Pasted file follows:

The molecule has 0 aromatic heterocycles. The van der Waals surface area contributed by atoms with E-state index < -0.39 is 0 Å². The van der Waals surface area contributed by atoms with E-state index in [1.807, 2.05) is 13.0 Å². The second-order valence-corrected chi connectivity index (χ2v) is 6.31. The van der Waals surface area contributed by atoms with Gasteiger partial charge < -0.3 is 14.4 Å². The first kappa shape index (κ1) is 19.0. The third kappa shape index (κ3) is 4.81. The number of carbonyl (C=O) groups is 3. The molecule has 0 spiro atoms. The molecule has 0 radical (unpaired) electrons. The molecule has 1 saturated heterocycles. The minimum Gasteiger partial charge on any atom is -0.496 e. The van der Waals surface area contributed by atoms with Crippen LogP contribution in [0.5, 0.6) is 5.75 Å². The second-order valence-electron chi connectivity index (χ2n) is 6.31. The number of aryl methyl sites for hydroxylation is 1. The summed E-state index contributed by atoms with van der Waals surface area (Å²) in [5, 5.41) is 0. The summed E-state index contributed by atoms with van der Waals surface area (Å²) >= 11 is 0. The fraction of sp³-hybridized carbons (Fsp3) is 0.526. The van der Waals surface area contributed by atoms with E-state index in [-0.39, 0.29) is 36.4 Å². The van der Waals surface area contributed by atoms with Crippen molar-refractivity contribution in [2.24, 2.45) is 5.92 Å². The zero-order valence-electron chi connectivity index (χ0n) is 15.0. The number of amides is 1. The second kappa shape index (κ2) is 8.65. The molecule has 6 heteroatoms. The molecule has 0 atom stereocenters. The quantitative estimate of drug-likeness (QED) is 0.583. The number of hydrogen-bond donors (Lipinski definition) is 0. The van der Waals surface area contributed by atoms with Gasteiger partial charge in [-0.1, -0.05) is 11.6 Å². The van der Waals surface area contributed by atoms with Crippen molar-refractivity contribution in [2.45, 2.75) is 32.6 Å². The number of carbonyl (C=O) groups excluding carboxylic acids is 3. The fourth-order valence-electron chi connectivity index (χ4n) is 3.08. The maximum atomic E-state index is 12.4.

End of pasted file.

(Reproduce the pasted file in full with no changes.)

The molecule has 0 aromatic heterocycles. The van der Waals surface area contributed by atoms with E-state index < -0.39 is 0 Å². The van der Waals surface area contributed by atoms with E-state index in [1.807, 2.05) is 13.0 Å². The second-order valence-corrected chi connectivity index (χ2v) is 6.31. The van der Waals surface area contributed by atoms with Gasteiger partial charge < -0.3 is 14.4 Å². The first kappa shape index (κ1) is 19.0. The third kappa shape index (κ3) is 4.81. The number of carbonyl (C=O) groups is 3. The molecule has 0 spiro atoms. The molecule has 0 radical (unpaired) electrons. The molecule has 1 saturated heterocycles. The minimum Gasteiger partial charge on any atom is -0.496 e. The van der Waals surface area contributed by atoms with Crippen LogP contribution in [0.5, 0.6) is 5.75 Å². The second-order valence-electron chi connectivity index (χ2n) is 6.31. The number of aryl methyl sites for hydroxylation is 1. The summed E-state index contributed by atoms with van der Waals surface area (Å²) in [5, 5.41) is 0. The summed E-state index contributed by atoms with van der Waals surface area (Å²) >= 11 is 0. The fraction of sp³-hybridized carbons (Fsp3) is 0.526. The van der Waals surface area contributed by atoms with E-state index in [-0.39, 0.29) is 36.4 Å². The van der Waals surface area contributed by atoms with Crippen molar-refractivity contribution in [2.24, 2.45) is 5.92 Å². The zero-order valence-electron chi connectivity index (χ0n) is 15.0. The number of amides is 1. The second kappa shape index (κ2) is 8.65. The molecule has 6 heteroatoms. The molecule has 0 atom stereocenters. The quantitative estimate of drug-likeness (QED) is 0.583. The number of hydrogen-bond donors (Lipinski definition) is 0. The van der Waals surface area contributed by atoms with Gasteiger partial charge in [-0.1, -0.05) is 11.6 Å². The van der Waals surface area contributed by atoms with Crippen molar-refractivity contribution in [2.45, 2.75) is 32.6 Å². The number of carbonyl (C=O) groups excluding carboxylic acids is 3. The fourth-order valence-electron chi connectivity index (χ4n) is 3.08. The maximum atomic E-state index is 12.4.